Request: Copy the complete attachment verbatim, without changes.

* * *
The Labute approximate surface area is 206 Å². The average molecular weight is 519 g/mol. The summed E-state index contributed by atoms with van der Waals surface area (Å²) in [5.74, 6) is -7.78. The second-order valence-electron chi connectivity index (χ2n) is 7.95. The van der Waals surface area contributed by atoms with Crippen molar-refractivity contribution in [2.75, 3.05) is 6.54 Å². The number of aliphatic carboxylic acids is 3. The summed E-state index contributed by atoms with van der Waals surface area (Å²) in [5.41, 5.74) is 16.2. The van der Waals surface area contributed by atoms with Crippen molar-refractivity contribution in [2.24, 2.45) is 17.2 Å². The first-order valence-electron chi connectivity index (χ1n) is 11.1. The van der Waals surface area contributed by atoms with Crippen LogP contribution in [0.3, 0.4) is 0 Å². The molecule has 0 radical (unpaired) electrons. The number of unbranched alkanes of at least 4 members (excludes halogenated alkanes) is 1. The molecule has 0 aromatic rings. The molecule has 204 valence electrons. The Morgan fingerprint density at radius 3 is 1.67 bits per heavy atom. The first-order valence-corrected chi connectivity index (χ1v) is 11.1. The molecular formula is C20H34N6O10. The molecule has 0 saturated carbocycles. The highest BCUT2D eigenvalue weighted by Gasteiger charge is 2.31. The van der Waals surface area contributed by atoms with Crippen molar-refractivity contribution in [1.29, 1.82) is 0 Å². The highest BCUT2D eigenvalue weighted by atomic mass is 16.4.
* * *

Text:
The Labute approximate surface area is 206 Å². The average molecular weight is 519 g/mol. The summed E-state index contributed by atoms with van der Waals surface area (Å²) in [5.74, 6) is -7.78. The second-order valence-electron chi connectivity index (χ2n) is 7.95. The van der Waals surface area contributed by atoms with Crippen molar-refractivity contribution in [2.75, 3.05) is 6.54 Å². The number of aliphatic carboxylic acids is 3. The summed E-state index contributed by atoms with van der Waals surface area (Å²) in [5.41, 5.74) is 16.2. The van der Waals surface area contributed by atoms with Crippen molar-refractivity contribution in [2.24, 2.45) is 17.2 Å². The first-order valence-electron chi connectivity index (χ1n) is 11.1. The van der Waals surface area contributed by atoms with Crippen LogP contribution in [0.3, 0.4) is 0 Å². The molecule has 0 radical (unpaired) electrons. The number of unbranched alkanes of at least 4 members (excludes halogenated alkanes) is 1. The molecule has 0 aromatic rings. The molecule has 204 valence electrons. The Morgan fingerprint density at radius 3 is 1.67 bits per heavy atom. The first-order valence-corrected chi connectivity index (χ1v) is 11.1. The molecular formula is C20H34N6O10. The molecule has 0 saturated carbocycles. The highest BCUT2D eigenvalue weighted by Gasteiger charge is 2.31. The van der Waals surface area contributed by atoms with Crippen molar-refractivity contribution in [1.29, 1.82) is 0 Å². The highest BCUT2D eigenvalue weighted by atomic mass is 16.4.